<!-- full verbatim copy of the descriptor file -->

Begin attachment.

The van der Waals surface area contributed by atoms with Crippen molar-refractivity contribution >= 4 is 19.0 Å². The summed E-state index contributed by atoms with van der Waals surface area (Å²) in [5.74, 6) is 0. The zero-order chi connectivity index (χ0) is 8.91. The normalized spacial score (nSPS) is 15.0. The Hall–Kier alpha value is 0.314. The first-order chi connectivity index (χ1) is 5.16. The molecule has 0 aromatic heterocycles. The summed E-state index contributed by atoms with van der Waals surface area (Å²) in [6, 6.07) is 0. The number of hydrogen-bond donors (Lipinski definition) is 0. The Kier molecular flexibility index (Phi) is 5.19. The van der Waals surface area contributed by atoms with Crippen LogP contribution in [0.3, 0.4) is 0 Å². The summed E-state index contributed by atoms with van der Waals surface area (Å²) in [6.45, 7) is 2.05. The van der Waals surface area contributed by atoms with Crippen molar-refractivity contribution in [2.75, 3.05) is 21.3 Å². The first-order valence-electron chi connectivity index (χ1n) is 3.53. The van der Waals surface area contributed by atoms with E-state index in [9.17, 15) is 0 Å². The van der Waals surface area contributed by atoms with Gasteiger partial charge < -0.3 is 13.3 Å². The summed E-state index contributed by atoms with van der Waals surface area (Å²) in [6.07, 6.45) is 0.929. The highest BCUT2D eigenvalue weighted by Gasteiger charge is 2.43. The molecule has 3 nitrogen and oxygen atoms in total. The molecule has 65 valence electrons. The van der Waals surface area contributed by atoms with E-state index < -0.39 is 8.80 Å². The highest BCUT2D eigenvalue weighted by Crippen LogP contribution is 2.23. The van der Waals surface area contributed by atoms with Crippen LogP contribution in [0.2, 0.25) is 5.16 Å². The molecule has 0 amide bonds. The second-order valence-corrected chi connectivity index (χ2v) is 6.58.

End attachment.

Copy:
The van der Waals surface area contributed by atoms with Crippen molar-refractivity contribution >= 4 is 19.0 Å². The summed E-state index contributed by atoms with van der Waals surface area (Å²) in [5.74, 6) is 0. The zero-order chi connectivity index (χ0) is 8.91. The normalized spacial score (nSPS) is 15.0. The Hall–Kier alpha value is 0.314. The first-order chi connectivity index (χ1) is 5.16. The molecule has 0 aromatic heterocycles. The summed E-state index contributed by atoms with van der Waals surface area (Å²) in [6, 6.07) is 0. The number of hydrogen-bond donors (Lipinski definition) is 0. The Kier molecular flexibility index (Phi) is 5.19. The van der Waals surface area contributed by atoms with Crippen LogP contribution in [0.3, 0.4) is 0 Å². The summed E-state index contributed by atoms with van der Waals surface area (Å²) in [6.45, 7) is 2.05. The van der Waals surface area contributed by atoms with Crippen molar-refractivity contribution in [2.75, 3.05) is 21.3 Å². The first-order valence-electron chi connectivity index (χ1n) is 3.53. The van der Waals surface area contributed by atoms with E-state index in [9.17, 15) is 0 Å². The van der Waals surface area contributed by atoms with Gasteiger partial charge < -0.3 is 13.3 Å². The summed E-state index contributed by atoms with van der Waals surface area (Å²) in [6.07, 6.45) is 0.929. The highest BCUT2D eigenvalue weighted by Gasteiger charge is 2.43. The molecule has 3 nitrogen and oxygen atoms in total. The molecule has 65 valence electrons. The van der Waals surface area contributed by atoms with E-state index < -0.39 is 8.80 Å². The highest BCUT2D eigenvalue weighted by Crippen LogP contribution is 2.23. The van der Waals surface area contributed by atoms with Crippen LogP contribution in [0.2, 0.25) is 5.16 Å². The molecule has 0 amide bonds. The second-order valence-corrected chi connectivity index (χ2v) is 6.58.